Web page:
In Lopez, supra, a jury found defendant guilty on two counts of lewd conduct in violation of section 288, subdivision (a), among other crimes. In addition, defendant's admissions brought him within the scope of the one strike law, the habitual sex offender law and the three strikes law. (Lopez, supra, 119 Cal.App.4th at p. 358, 14 Cal.Rptr.3d 202.) As pertinent here, the trial court sentenced Lopez on the section 288 counts to 25 years to life under the habitual sexual offender law, doubled to 50 years under the three strikes law, and stayed one of the 50 year sentences pursuant to section 654. On appeal, defendant, relying on Snow, supra, contended that after it sentenced him under the habitual sexual offender act, the trial court erred by failing to dismiss or strike the true finding on the one strike special allegation. (Lopez, supra, 119 Cal.App.4th at pp. 358-359, 14 Cal.Rptr.3d 202.)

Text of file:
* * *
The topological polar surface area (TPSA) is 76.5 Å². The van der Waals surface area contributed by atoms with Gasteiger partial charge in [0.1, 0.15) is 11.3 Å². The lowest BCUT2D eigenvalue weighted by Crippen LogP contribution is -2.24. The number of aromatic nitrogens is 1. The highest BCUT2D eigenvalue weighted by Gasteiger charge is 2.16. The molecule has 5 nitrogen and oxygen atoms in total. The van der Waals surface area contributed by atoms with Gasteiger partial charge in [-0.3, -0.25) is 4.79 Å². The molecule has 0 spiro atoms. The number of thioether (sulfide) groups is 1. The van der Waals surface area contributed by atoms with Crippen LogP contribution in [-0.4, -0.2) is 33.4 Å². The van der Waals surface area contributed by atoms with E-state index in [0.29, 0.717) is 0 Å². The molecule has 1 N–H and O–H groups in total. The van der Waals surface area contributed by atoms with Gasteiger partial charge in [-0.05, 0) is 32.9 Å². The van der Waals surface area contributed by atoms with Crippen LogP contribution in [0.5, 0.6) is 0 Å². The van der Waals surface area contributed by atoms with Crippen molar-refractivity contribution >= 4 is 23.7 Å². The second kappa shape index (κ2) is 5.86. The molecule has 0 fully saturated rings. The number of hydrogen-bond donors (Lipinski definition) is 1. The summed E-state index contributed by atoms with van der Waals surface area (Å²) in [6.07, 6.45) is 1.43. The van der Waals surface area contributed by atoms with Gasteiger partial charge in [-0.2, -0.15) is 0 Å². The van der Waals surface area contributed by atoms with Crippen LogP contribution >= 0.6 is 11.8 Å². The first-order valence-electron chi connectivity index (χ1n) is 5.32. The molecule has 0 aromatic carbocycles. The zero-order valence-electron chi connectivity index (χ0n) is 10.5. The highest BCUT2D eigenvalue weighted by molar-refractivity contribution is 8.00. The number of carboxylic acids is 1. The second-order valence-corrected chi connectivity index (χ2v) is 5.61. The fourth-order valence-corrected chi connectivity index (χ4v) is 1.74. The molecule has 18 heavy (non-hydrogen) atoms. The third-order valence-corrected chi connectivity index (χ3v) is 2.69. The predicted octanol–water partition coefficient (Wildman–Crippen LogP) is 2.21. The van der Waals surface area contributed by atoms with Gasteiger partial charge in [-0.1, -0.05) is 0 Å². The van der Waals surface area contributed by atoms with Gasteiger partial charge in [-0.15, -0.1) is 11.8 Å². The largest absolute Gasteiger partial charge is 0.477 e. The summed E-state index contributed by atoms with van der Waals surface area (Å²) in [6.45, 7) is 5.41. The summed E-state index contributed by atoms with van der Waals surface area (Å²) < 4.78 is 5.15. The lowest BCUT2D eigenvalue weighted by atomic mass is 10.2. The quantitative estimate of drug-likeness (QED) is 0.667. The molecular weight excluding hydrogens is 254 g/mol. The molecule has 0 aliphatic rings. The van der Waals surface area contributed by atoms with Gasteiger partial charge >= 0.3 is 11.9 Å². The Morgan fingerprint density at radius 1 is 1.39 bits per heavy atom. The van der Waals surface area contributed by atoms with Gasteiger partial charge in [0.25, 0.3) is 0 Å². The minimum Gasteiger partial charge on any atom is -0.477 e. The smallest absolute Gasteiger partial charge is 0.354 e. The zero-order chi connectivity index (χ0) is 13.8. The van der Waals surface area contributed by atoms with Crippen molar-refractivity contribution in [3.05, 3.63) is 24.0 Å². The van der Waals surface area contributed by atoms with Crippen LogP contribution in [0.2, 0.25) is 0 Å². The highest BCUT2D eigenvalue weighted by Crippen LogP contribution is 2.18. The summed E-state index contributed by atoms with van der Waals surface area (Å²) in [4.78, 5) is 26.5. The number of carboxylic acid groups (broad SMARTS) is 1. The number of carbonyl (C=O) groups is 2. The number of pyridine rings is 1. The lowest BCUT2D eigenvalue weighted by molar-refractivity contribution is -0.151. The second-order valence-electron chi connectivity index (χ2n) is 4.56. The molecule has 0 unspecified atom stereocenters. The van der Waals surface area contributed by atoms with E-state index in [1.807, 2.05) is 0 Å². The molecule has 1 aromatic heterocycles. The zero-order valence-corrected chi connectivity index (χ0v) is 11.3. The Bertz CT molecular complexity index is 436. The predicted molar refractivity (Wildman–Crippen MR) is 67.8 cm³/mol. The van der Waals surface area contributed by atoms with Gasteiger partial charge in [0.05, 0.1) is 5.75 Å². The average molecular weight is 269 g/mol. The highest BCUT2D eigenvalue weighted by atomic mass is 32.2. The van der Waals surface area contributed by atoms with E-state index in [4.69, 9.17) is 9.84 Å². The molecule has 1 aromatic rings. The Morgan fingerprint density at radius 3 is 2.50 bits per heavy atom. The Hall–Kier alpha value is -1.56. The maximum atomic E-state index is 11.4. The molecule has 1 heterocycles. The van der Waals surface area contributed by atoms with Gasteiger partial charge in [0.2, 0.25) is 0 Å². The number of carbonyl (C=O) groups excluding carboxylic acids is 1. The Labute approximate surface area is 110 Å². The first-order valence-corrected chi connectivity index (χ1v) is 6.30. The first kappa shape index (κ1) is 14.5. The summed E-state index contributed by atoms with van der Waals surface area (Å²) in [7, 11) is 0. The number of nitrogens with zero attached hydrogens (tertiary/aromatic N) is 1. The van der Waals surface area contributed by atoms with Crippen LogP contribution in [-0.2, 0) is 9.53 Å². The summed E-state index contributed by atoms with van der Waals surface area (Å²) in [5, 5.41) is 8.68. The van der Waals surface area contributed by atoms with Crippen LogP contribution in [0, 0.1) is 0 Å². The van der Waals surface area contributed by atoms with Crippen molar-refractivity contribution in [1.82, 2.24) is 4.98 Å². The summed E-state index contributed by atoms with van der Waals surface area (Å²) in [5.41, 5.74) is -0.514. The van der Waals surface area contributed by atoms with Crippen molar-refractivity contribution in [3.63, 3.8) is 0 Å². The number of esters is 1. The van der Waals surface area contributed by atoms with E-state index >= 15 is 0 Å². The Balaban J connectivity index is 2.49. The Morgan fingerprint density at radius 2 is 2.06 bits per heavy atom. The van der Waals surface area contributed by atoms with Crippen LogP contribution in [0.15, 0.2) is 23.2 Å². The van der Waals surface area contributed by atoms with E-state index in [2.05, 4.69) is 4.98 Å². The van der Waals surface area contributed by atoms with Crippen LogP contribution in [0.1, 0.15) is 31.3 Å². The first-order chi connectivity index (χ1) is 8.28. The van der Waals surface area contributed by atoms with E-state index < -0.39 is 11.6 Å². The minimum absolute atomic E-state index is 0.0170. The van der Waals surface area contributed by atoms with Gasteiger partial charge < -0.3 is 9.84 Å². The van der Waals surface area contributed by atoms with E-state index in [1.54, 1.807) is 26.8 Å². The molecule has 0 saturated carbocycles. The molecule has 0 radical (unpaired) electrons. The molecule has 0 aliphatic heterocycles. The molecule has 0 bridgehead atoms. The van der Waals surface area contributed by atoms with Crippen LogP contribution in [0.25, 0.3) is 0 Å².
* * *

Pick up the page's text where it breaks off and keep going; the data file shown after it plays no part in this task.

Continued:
The appellate court noted: “Both the one strike law and the habitual sexual offender law are alternative sentencing schemes for specified sexual offenses, including-as here-nonforcible lewd conduct with a child under 14. (Pen.Code, §§ 667.61, subd. (c)(7), 667.71, subd. (c)(4).) The habitual sexual offender law provides for a sentence of 25 years to life when the defendant has previously been convicted of a specified sexual offense.” (Lopez, supra, 119 Cal.App.4th at p. 360, 14 Cal.Rptr.3d 202.) As the court noted, the one strike law, by contrast, takes a somewhat different approach by providing for sentences of 15 years to life or 25 years to life, depending on the special circumstances present. (Id.) However, the court noted two pertinent provisions within the one strike law: First, the special circumstances used to invoke the one strike law must be used to impose the term provided for under its provisions “unless another law provides for a greater penalty.” (Id. at p. 361, 14 Cal.Rptr.3d 202, citing § 667.61, subd. (f), italics added.) Second, the one strike law specifically mandates: “ ‘Notwithstanding any other law, the court shall not strike any of the circumstances specified in subdivision (d) or (e).’ (Pen.Code, § 667.61, subd. (f).)” (Id. at p. 361, 14 Cal.Rptr.3d 202.) The court reasoned that the habitual sexual offender law provided for a greater penalty in this case: “Thus, the trial court could and did sentence defendant pursuant to the habitual sexual offender law; the true finding under the one strike law did not require it to do otherwise. There is no reason to strike this finding.” (Id. at p. 362, 14 Cal.Rptr.3d 202.) Indeed, the court noted that “striking the multiple-victim special circumstance would violate th[e] express prohibition” against striking special circumstances set forth in of 667.61, subdivision (f). (Lopez, supra, 119 Cal.App.4th at p. 361, 14 Cal.Rptr.3d 202.)